Ford was released from the hospital around noon today. He is, again, happy to be home. I am too.
I also want to repeat again that the staff on the seventh floor is awesome. We even got to see Cameron Shumway at work as a PCT (it was explained to us that a PCT is one step above a CNA and is unique to the IHC system. Most of the PCT's that helped us were working on their nursing degrees and some were close to graduating either from UVU or BYU). Although he wasn't assigned to Ford, he always was kind and asked if we needed anything. (Thanks, Cam.)
Ford is really diligent. In order to help his lung situation, he was given an apparatus that he has to use. Even though it was a challenge, every hour on the hour he would do his little exercise. We also started walking laps around the floor. Every couple of hours we would make two laps around the floor. This morning, very early, when Ford couldn't sleep, we increased that to three laps, and then before he was dismissed, we made it up to four. (If he had needed to stay longer, I may have lost a little weight.)
The chest x-ray from this morning showed clear lungs.
His white blood cell count is lowering, but not as much as first thought it might.
There are signs that the chemo is starting to set in one of which the palms of his hands are turning red. We were told that he might begin to lose his hair at about week 2 -3.
He is limited on the amount of plain water he can drink. He now has to switch off with juices, Gatorade, or a drink that can help keep his electrolytes in balance. Besides the unusual problem with his sodium, there seemed to be a bit of a drop in his potassium. Even though it was somewhat of a fluke, the doctors are being careful because his normal daily intake was about 2 liters and they think that amount might create another drop.
We were told that one of the doctors in the ICU made the comment that he was glad to finally see someone that actually drank the recommended amount of water and exercised regularly. That may be why he was always quite positive of Ford's recovery rate would be.
There was an incident that was dejavu of one of the offenses I committed while in the ER. Early this morning while Ford was gone to get his chest x-ray, I heard this terrible hacking cough coming from out in the hall. As it got closer to our room, I also heard "sniff, sniff, sniff." Then one of the crew from housekeeping came in to empty the wastebaskets. Mind you, we are on a medical/ oncology floor where most have cancer of some type and some of the patients have been transferred to this floor from ICU, because they are less critical than those coming into ICU and ICU needed the room.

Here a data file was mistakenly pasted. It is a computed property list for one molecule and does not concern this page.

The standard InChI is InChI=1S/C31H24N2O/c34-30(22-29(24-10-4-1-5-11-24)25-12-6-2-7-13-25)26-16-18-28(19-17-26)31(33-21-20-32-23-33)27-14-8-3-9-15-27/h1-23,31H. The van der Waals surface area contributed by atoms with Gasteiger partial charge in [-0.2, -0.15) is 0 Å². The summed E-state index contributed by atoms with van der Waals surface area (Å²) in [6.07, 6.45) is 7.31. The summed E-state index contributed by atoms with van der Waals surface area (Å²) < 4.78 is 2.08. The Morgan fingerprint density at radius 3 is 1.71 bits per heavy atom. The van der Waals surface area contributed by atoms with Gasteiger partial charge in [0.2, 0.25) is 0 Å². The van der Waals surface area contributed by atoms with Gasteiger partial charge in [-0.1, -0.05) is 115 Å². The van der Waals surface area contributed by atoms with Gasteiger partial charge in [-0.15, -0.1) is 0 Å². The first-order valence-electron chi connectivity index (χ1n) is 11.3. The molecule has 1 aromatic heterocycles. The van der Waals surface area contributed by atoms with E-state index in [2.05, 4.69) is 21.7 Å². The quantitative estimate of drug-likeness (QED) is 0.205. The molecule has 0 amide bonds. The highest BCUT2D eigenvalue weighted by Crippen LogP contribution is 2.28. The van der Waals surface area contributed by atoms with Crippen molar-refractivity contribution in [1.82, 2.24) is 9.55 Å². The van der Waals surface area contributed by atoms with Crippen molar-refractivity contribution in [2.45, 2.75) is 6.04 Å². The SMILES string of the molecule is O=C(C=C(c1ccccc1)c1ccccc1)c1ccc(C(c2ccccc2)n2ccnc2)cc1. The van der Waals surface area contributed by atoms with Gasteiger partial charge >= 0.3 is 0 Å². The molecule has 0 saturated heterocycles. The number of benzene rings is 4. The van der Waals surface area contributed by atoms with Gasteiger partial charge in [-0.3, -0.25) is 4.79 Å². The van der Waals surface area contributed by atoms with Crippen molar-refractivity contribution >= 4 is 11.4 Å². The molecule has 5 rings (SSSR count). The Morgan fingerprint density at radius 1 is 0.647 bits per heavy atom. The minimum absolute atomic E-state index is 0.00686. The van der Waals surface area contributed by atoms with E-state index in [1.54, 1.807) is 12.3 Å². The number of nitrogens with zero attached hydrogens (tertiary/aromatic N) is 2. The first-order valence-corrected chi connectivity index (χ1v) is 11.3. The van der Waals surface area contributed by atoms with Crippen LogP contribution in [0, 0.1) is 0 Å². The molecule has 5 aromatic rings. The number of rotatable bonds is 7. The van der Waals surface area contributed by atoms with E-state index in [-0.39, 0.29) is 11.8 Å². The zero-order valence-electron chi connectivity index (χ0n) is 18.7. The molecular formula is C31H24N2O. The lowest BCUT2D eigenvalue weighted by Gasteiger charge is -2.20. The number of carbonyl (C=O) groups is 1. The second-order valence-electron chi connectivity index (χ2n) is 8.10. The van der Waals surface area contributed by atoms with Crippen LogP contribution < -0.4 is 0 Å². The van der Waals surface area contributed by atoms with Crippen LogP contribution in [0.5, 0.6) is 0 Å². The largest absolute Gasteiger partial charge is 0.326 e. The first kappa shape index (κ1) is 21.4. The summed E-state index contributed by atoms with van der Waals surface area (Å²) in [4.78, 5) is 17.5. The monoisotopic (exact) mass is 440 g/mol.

The rule, as it was explained to me, is to wear a mask. She was not wearing a mask, but was faithfully fulfilling her duties entering each patient's room.
I thought about it for a minute or two, then I approached someone about it. This person turned around and, while I didn't hear the whole conversation, I believe explained to her that when she was in Room # (our room #) she would need to wear a mask. hmmmm. Let me think about this. Emptying trash from every room and Ford is not the only patient on the floor that is walking laps. A few have physical therapists that take them walking. One other was walking on his own.
I mentioned it again to the lead nurse that was helping Ford and she immediately said that the staff needed to be more aware and be more diligent about masking up.
When we went for our next walk, the housekeeper that was cleaning the rooms was wearing a mask, but the original person about whom I was concerned still was not wearing a mask. I carefully steered Ford away from her when we got near where she was. (She glared at me every time.) Finally, she turned a corner just as we were coming down the hall. I stood between her and Ford. I mustered up all the niceness that I could and told her that I thought I had heard her coughing earlier this morning and asked her if she was ill. She looked at me and said that she had been earlier, but she was better now and all she had was a cough. I tried gently to tell her that what she had could be deadly to some of the patients with low immunity. She sort of sniffed at me, flipped her blond braided head around, and walked away.
When Dr. Alward walked into Ford's room, his first statement was: "How about us letting you go home before you catch something from here" (or something close to that).
When we getting the papers we needed to check out, I noticed that she finally had a mask on. I also saw that a few more of the regular staff were wearing masks. Come to think of it, Dr. Alward was sitting at the computer just around the corner and a few feet away from where we had encountered the housekeeper.